>> "suitably converted" can be used to smuggle in any sleight of
    >> hand like invisibly adjusting the pointer to hide padding.)

    >
    > Unfortunately, due to what I consider a defect in the standard, I do
    > believe that it can.
    >
    > It is widely understood that a permissible conversion of a pointer to
    > a given object results in a new pointer value that points at an object
    > whose initial byte is the same as the initial byte of the object
    > pointed at by the original pointer - but the standard never actually
    > says so, [except for character types].


    What you mean is the Standard never says this directly.
    Essentially everyone other than you believes it's implied by
    other statements in the Standard. What makes you think your
    interpretation is right and all those other people are wrong?

    > Using the Rui Maciel's cursor_t, given
    >
    > cursor_t ct;
    >
    > Then 6.7.2.1p13 says that (int*)&ct == &ct.type, while 6.3.2.3p7 says
    > that (char*)&ct.type must point at the first byte of ct.type, and that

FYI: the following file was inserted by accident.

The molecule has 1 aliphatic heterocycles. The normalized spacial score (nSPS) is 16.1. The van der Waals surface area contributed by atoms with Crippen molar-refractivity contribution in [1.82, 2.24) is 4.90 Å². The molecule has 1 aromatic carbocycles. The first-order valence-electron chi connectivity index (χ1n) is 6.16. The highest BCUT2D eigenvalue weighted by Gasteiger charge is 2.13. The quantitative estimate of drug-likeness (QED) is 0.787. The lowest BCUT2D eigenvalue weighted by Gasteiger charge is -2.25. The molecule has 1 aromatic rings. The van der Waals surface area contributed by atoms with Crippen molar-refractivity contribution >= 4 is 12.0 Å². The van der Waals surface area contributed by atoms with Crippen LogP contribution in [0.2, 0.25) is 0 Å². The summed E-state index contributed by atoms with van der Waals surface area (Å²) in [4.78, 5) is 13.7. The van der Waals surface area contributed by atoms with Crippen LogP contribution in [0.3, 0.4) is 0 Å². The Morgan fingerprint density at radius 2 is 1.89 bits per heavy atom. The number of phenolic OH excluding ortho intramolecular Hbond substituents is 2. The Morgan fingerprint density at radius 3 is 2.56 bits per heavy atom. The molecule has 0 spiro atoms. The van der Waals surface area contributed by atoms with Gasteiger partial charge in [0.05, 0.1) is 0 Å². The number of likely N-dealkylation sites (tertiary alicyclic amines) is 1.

> (char*)&ct must point at the first byte of ct. It might seem that you
    > can combine these facts to prove that (char*)&ct and (char*)&ct.type
    > point at the same byte. However, in order to do that, you have to
    > assume that (char*)(int*)&ct == (char*)&ct; and the standard provides
    > no guarantees that this will be the case.
    >
    > The only time that the standard says anything about the result of
    > chaining two pointer conversions together is when the second
    > conversion converts back to the type of the original pointer; in some
    > of those cases, it guarantees that the result will compare equal to
    > the original pointer value. None of those cases apply here.